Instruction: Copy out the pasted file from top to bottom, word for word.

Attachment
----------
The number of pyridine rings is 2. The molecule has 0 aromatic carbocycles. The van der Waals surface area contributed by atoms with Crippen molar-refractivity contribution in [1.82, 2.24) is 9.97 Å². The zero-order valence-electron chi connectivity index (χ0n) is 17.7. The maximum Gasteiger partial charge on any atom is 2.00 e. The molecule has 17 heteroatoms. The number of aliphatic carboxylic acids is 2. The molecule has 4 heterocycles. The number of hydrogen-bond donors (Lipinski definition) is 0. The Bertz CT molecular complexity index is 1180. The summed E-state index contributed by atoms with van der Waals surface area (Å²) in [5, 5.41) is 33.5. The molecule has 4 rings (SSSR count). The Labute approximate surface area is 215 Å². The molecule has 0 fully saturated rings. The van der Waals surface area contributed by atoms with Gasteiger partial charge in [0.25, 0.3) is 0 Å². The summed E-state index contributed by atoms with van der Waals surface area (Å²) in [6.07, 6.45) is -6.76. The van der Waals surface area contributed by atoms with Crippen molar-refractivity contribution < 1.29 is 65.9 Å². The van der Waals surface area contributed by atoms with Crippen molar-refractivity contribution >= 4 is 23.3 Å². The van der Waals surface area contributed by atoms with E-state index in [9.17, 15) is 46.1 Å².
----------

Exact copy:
The number of pyridine rings is 2. The molecule has 0 aromatic carbocycles. The van der Waals surface area contributed by atoms with Crippen molar-refractivity contribution in [1.82, 2.24) is 9.97 Å². The zero-order valence-electron chi connectivity index (χ0n) is 17.7. The maximum Gasteiger partial charge on any atom is 2.00 e. The molecule has 17 heteroatoms. The number of aliphatic carboxylic acids is 2. The molecule has 4 heterocycles. The number of hydrogen-bond donors (Lipinski definition) is 0. The Bertz CT molecular complexity index is 1180. The summed E-state index contributed by atoms with van der Waals surface area (Å²) in [5, 5.41) is 33.5. The molecule has 4 rings (SSSR count). The Labute approximate surface area is 215 Å². The molecule has 0 fully saturated rings. The van der Waals surface area contributed by atoms with Gasteiger partial charge in [0.25, 0.3) is 0 Å². The summed E-state index contributed by atoms with van der Waals surface area (Å²) in [6.07, 6.45) is -6.76. The van der Waals surface area contributed by atoms with Crippen molar-refractivity contribution < 1.29 is 65.9 Å². The van der Waals surface area contributed by atoms with Crippen molar-refractivity contribution >= 4 is 23.3 Å². The van der Waals surface area contributed by atoms with E-state index in [9.17, 15) is 46.1 Å².